Immortal Remains 2 - 30 Days of Night, page 17
Beyond that, though, the son of a bitch hadn’t changed one bit.
By the time the night had wound down, he and Marlow had somehow found common ground again. They were, after all, if not father and son then the next best thing. The bond between them could be stretched, endangered, but never truly severed. Marlow’s blood ran in Dane, and vice versa.
They had spent most of that week together, as long as Dane’s business kept him in the city. Near the end of it, Marlow had invited Dane to Barrow, that autumn, for a feeding frenzy the likes of which no one had ever seen. “Why don’t you come with me, for old time’s sake?” Marlow had asked. Dane thought about it, briefly considered proving to Marlow that he could keep an open mind. But then again, Dane was his own person—what the hell did he have to prove to anyone anymore?
Not wishing to anger Marlow, however, Dane decided to do the next best thing: tell a little white lie. “I’m sorry, my friend, but I have some important business to attend to on the West Coast. A little real estate investment I’ve had my eye on for quite some time is closing before year’s end. I’d hate to be away during that time. But you go…enjoy yourself. I’ll be with you in spirit, so to speak.”
Marlow laughed, an ugly, guttural sound. “I’ll raise a glass to you then, maybe? Is that how it is?”
“Don’t make it out to be more than it is. Seriously, I just have some pressing business to attend to. This was good tonight. Very good, and I’ve really enjoyed seeing you again. Let’s meet up upon your return…for old time’s sake, as you say.”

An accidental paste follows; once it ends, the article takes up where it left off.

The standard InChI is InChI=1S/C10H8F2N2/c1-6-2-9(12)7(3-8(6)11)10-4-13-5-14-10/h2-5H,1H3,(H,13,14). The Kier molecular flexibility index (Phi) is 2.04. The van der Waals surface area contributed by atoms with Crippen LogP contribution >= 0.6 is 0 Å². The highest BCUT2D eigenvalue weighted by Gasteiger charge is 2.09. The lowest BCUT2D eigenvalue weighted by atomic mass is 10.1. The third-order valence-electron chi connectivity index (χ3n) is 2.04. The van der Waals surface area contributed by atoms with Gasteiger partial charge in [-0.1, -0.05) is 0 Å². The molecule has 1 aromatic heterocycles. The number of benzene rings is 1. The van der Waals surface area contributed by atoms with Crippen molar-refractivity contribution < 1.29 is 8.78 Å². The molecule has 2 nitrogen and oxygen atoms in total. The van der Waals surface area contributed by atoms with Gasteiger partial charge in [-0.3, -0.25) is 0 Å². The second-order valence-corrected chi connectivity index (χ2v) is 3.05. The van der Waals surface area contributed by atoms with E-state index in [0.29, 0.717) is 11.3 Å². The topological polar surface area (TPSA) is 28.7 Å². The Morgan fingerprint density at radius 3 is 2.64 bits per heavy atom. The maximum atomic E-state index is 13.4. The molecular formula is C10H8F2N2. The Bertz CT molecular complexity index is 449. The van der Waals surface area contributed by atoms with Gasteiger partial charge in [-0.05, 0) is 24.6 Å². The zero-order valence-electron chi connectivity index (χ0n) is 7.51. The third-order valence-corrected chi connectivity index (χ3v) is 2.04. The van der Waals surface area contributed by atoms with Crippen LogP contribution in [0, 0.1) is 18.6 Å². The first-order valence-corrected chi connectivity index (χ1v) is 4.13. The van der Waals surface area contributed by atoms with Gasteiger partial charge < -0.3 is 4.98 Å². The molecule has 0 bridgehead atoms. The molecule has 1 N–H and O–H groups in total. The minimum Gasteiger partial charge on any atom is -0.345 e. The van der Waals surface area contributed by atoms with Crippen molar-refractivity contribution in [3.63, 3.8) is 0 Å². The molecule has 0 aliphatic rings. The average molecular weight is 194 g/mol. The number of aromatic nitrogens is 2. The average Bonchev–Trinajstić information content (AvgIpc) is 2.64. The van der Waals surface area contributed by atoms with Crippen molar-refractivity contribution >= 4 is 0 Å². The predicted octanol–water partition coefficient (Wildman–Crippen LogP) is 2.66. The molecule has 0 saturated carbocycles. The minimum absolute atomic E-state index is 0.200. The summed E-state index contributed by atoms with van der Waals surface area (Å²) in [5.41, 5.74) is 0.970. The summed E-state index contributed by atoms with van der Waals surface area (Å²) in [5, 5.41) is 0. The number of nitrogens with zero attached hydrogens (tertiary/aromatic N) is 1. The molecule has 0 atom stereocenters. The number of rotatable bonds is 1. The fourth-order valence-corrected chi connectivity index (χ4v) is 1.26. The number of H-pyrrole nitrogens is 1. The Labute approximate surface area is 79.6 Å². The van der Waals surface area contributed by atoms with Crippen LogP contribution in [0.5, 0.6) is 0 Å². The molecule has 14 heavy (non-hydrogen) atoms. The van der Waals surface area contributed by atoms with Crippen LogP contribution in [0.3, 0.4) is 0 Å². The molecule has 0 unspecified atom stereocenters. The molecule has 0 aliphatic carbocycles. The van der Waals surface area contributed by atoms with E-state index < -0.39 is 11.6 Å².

They embraced as friends, promising to meet again in New York after the New Year.
Marlow didn’t survive the trip, the shock of which might never leave Dane, despite everything since then.
And now ironically Dane had returned to Barrow, working with some of the people who had battled against the vampires last time.
“What do you really think that guy was talking about?” John asked, dragging Dane’s thoughts back to the present. “What’s going on up north?”
Dane hesitated. “I’m not sure yet…I hope it’s not what I think it is.”
“SO HERE’S WHERE we are,” announced Andy Gray.
Dane and John had returned to Andy’s house after a couple of hours of roaming Barrow’s neighborhoods, John giving Dane a thumbnail historical tour of the town. A high point, to John, was the former location of the Ikos Diner, where his brother Sam had once fed the whole town and regaled his diners with stories at the same time.
Dane had a hard time imagining the taciturn John Ikos sprouting from the same tree as an outgoing, gregarious restaurateur, but sometimes siblings could be more different than strangers, he knew.